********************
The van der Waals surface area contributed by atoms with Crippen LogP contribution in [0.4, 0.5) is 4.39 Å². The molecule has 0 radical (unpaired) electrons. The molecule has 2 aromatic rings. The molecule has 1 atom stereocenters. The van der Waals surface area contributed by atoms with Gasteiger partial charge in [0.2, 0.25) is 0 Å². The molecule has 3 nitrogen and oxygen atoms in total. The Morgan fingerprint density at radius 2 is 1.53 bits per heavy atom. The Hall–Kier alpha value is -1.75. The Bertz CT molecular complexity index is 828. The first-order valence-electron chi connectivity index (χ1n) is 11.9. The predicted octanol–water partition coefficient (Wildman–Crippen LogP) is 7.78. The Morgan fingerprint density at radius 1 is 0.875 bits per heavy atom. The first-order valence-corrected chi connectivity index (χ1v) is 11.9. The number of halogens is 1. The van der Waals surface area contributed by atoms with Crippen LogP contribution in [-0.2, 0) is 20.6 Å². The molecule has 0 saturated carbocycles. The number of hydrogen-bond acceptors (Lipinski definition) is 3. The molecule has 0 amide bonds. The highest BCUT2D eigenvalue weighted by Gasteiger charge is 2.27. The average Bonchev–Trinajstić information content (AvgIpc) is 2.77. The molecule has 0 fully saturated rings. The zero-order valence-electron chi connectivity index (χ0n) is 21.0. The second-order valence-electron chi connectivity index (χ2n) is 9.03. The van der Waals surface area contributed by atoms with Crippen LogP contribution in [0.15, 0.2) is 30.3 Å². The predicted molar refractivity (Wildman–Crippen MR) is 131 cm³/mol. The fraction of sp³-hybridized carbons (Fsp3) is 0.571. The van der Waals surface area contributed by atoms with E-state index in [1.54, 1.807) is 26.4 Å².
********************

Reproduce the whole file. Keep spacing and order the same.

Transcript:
The van der Waals surface area contributed by atoms with Crippen LogP contribution in [0.4, 0.5) is 4.39 Å². The molecule has 0 radical (unpaired) electrons. The molecule has 2 aromatic rings. The molecule has 1 atom stereocenters. The van der Waals surface area contributed by atoms with Gasteiger partial charge in [0.2, 0.25) is 0 Å². The molecule has 3 nitrogen and oxygen atoms in total. The Morgan fingerprint density at radius 2 is 1.53 bits per heavy atom. The Hall–Kier alpha value is -1.75. The Bertz CT molecular complexity index is 828. The first-order valence-electron chi connectivity index (χ1n) is 11.9. The predicted octanol–water partition coefficient (Wildman–Crippen LogP) is 7.78. The Morgan fingerprint density at radius 1 is 0.875 bits per heavy atom. The first-order valence-corrected chi connectivity index (χ1v) is 11.9. The number of halogens is 1. The van der Waals surface area contributed by atoms with Crippen LogP contribution in [-0.2, 0) is 20.6 Å². The molecule has 0 saturated carbocycles. The number of hydrogen-bond acceptors (Lipinski definition) is 3. The molecule has 0 amide bonds. The highest BCUT2D eigenvalue weighted by Gasteiger charge is 2.27. The average Bonchev–Trinajstić information content (AvgIpc) is 2.77. The molecule has 0 fully saturated rings. The zero-order valence-electron chi connectivity index (χ0n) is 21.0. The second-order valence-electron chi connectivity index (χ2n) is 9.03. The van der Waals surface area contributed by atoms with Crippen LogP contribution in [0.15, 0.2) is 30.3 Å². The predicted molar refractivity (Wildman–Crippen MR) is 131 cm³/mol. The fraction of sp³-hybridized carbons (Fsp3) is 0.571. The van der Waals surface area contributed by atoms with E-state index in [1.54, 1.807) is 26.4 Å².